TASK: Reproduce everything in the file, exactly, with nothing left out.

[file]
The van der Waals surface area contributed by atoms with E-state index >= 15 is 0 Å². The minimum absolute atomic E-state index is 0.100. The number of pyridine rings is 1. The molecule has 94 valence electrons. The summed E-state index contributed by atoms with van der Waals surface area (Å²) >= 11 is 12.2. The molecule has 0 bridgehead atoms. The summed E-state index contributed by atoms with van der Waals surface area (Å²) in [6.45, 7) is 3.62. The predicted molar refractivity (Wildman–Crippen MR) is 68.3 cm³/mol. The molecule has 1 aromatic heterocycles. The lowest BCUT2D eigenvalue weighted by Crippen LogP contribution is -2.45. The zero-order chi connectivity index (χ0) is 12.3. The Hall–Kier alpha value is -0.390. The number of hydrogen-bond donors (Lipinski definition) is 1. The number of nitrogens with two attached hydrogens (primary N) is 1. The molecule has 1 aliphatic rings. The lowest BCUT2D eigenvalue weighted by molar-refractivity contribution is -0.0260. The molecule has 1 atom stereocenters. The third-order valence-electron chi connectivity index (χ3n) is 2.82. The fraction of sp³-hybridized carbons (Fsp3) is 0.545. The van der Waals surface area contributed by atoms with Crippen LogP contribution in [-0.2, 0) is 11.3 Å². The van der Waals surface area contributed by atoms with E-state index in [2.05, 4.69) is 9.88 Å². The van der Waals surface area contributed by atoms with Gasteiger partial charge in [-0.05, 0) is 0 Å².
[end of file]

The van der Waals surface area contributed by atoms with E-state index >= 15 is 0 Å². The minimum absolute atomic E-state index is 0.100. The number of pyridine rings is 1. The molecule has 94 valence electrons. The summed E-state index contributed by atoms with van der Waals surface area (Å²) >= 11 is 12.2. The molecule has 0 bridgehead atoms. The summed E-state index contributed by atoms with van der Waals surface area (Å²) in [6.45, 7) is 3.62. The predicted molar refractivity (Wildman–Crippen MR) is 68.3 cm³/mol. The molecule has 1 aromatic heterocycles. The lowest BCUT2D eigenvalue weighted by Crippen LogP contribution is -2.45. The zero-order chi connectivity index (χ0) is 12.3. The Hall–Kier alpha value is -0.390. The number of hydrogen-bond donors (Lipinski definition) is 1. The number of nitrogens with two attached hydrogens (primary N) is 1. The molecule has 1 aliphatic rings. The lowest BCUT2D eigenvalue weighted by molar-refractivity contribution is -0.0260. The molecule has 1 atom stereocenters. The third-order valence-electron chi connectivity index (χ3n) is 2.82. The fraction of sp³-hybridized carbons (Fsp3) is 0.545. The van der Waals surface area contributed by atoms with Crippen LogP contribution in [-0.2, 0) is 11.3 Å². The van der Waals surface area contributed by atoms with E-state index in [2.05, 4.69) is 9.88 Å². The van der Waals surface area contributed by atoms with Gasteiger partial charge in [-0.05, 0) is 0 Å².